On 11/18/11 11:33 AM, Peter Kimball wrote:
> Hi folks,
> We've got some large XFS volumes that should probably be using the
> inode64 mount option, but aren't yet. Before I go making irrevocable
> changes, I wanted to run my testing procedure by you to make sure
> I've actually tested what I think I tested. These volumes will be
> shared via NFS, which is not your problem but seems to be a
> I created a blank 1GB disk image, created an XFS filesystem on that
> image, and mounted it on a loopback device using the ino64 flag.
> I wrote a bunch of data to the filesystem (lots of small files),
> approximately 600MB.
> At this point, I think I have a filesystem in which inodes use 64-bit
> addresses, even if the actual address value would fit in 32 bits. I
> would expect any program that can't handle 64-bit addresses to barf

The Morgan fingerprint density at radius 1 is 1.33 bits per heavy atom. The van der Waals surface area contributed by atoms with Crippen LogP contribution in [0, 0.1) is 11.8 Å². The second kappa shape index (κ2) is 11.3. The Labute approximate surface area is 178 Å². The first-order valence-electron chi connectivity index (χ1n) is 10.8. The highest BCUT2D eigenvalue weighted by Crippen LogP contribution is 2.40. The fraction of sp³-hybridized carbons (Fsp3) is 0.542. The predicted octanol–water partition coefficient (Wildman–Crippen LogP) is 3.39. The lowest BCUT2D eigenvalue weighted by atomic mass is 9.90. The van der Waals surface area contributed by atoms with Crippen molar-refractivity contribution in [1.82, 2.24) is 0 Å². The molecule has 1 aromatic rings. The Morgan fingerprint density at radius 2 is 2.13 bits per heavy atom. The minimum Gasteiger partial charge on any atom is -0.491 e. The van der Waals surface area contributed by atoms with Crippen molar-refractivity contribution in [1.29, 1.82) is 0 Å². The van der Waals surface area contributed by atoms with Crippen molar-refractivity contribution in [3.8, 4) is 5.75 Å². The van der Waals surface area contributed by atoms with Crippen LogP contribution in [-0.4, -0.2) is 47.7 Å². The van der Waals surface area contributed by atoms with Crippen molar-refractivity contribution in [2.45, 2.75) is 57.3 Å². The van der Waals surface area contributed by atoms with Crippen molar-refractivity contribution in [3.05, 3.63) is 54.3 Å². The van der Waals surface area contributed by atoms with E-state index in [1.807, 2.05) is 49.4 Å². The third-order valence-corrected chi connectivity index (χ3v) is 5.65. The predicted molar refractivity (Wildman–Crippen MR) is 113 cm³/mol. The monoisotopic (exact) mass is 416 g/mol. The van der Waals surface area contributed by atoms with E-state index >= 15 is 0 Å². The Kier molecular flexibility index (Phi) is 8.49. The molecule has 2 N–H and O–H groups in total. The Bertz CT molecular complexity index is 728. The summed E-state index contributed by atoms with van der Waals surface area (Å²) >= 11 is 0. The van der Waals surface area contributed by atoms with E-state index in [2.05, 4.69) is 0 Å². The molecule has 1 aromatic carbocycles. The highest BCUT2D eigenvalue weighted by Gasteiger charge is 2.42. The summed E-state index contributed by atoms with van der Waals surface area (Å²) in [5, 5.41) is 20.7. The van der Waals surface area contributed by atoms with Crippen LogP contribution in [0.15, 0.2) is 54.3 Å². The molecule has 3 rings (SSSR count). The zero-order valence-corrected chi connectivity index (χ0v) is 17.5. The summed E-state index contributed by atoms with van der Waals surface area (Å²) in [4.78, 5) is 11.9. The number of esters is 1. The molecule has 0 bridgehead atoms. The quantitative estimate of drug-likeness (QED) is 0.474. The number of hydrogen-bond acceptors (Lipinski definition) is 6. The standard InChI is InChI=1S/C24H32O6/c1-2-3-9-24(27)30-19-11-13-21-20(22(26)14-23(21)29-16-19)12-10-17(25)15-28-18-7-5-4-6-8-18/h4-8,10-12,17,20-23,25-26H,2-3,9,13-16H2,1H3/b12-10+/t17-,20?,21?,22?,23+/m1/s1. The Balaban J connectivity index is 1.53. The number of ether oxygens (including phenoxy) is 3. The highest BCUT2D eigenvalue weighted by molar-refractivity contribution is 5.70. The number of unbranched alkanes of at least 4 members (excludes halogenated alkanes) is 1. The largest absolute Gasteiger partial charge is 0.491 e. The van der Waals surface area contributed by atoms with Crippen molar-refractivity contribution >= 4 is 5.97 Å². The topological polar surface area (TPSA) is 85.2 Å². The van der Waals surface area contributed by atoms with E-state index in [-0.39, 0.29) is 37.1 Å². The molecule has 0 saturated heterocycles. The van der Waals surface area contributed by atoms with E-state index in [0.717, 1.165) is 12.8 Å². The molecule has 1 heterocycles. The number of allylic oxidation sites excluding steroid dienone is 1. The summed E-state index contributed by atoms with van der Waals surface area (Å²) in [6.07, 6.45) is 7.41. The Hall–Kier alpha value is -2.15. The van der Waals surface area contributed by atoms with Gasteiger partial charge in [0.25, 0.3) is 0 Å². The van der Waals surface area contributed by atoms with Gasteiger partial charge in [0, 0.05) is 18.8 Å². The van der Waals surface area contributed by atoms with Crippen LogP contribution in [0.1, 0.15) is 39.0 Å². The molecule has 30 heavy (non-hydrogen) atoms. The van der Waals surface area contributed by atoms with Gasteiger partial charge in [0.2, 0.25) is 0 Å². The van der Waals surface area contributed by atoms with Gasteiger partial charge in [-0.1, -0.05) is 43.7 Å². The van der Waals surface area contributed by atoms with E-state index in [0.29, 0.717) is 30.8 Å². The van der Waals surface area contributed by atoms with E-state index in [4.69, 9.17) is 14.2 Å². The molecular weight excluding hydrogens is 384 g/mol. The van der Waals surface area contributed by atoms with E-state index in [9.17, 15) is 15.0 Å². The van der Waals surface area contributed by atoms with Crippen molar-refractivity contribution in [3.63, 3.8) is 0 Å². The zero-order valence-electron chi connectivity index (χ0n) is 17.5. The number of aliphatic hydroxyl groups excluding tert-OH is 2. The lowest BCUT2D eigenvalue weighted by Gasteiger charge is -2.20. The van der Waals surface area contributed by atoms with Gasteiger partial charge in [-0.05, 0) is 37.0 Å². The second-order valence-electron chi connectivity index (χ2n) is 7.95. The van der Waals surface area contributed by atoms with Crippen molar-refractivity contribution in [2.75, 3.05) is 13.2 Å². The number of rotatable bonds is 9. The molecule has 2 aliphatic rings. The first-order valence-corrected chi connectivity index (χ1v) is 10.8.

> when trying to access any data on the filesystem.
> I then unmounted the filesystem and re-mounted it using the inode64
> flag, just like it would be mounted in production.
> I then verified that the programs I cared about (mostly NFS clients)
> could read all of the data I had written. I also made sure they
> could write to the filesystem.
> Since I haven't seen any read/write failures at this point, I feel
> I'm ready to sign off that we're ready to start using the inode64
> flag. Did I properly create files using 64-bit inodes? Did I read
> from the filesystem in such a way that I would know if my readers
> were unable to handle 64-bit inodes? Is there anything I should test
> that I haven't?
You might also take a look at the script at http://sandeen.net/wordpress/?p=9,
which can look at binaries and check them for 32-bit stat() syscalls.
> Thanks for all your hard work on this most useful project! Peter
> ps: not sure it makes a difference, this is on Centos 5.3
> (2.6.18-128.el5), so I'm not entirely certain which XFS bugs/features
> have been folded in by the maintainers...
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